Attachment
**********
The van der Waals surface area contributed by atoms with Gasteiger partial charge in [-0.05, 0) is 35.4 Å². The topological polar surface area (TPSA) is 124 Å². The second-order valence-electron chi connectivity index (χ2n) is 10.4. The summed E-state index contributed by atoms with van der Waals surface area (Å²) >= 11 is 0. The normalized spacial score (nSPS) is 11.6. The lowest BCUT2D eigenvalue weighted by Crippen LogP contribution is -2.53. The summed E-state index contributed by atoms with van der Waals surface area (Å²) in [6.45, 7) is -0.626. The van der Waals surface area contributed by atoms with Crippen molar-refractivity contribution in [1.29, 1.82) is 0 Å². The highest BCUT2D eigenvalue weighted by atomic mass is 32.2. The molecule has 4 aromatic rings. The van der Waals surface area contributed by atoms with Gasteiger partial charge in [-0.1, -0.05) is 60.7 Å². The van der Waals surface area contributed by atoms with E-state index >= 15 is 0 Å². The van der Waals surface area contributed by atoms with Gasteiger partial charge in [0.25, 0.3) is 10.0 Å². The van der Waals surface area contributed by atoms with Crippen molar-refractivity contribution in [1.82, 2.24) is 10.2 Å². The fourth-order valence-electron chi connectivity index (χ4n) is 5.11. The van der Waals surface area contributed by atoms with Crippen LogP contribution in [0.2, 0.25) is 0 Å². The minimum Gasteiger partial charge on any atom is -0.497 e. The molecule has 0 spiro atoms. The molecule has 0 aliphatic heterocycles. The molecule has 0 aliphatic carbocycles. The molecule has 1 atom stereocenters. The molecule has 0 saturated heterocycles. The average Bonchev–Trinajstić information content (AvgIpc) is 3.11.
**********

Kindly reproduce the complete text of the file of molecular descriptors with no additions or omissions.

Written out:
The van der Waals surface area contributed by atoms with Gasteiger partial charge in [-0.05, 0) is 35.4 Å². The topological polar surface area (TPSA) is 124 Å². The second-order valence-electron chi connectivity index (χ2n) is 10.4. The summed E-state index contributed by atoms with van der Waals surface area (Å²) >= 11 is 0. The normalized spacial score (nSPS) is 11.6. The lowest BCUT2D eigenvalue weighted by Crippen LogP contribution is -2.53. The summed E-state index contributed by atoms with van der Waals surface area (Å²) in [6.45, 7) is -0.626. The van der Waals surface area contributed by atoms with Crippen molar-refractivity contribution in [1.29, 1.82) is 0 Å². The highest BCUT2D eigenvalue weighted by atomic mass is 32.2. The molecule has 4 aromatic rings. The van der Waals surface area contributed by atoms with Gasteiger partial charge in [-0.1, -0.05) is 60.7 Å². The van der Waals surface area contributed by atoms with E-state index >= 15 is 0 Å². The van der Waals surface area contributed by atoms with Gasteiger partial charge in [0.25, 0.3) is 10.0 Å². The van der Waals surface area contributed by atoms with Crippen molar-refractivity contribution in [1.82, 2.24) is 10.2 Å². The fourth-order valence-electron chi connectivity index (χ4n) is 5.11. The van der Waals surface area contributed by atoms with Crippen LogP contribution in [0.2, 0.25) is 0 Å². The minimum Gasteiger partial charge on any atom is -0.497 e. The molecule has 0 spiro atoms. The molecule has 0 aliphatic heterocycles. The molecule has 0 aliphatic carbocycles. The molecule has 1 atom stereocenters. The molecule has 0 saturated heterocycles. The average Bonchev–Trinajstić information content (AvgIpc) is 3.11.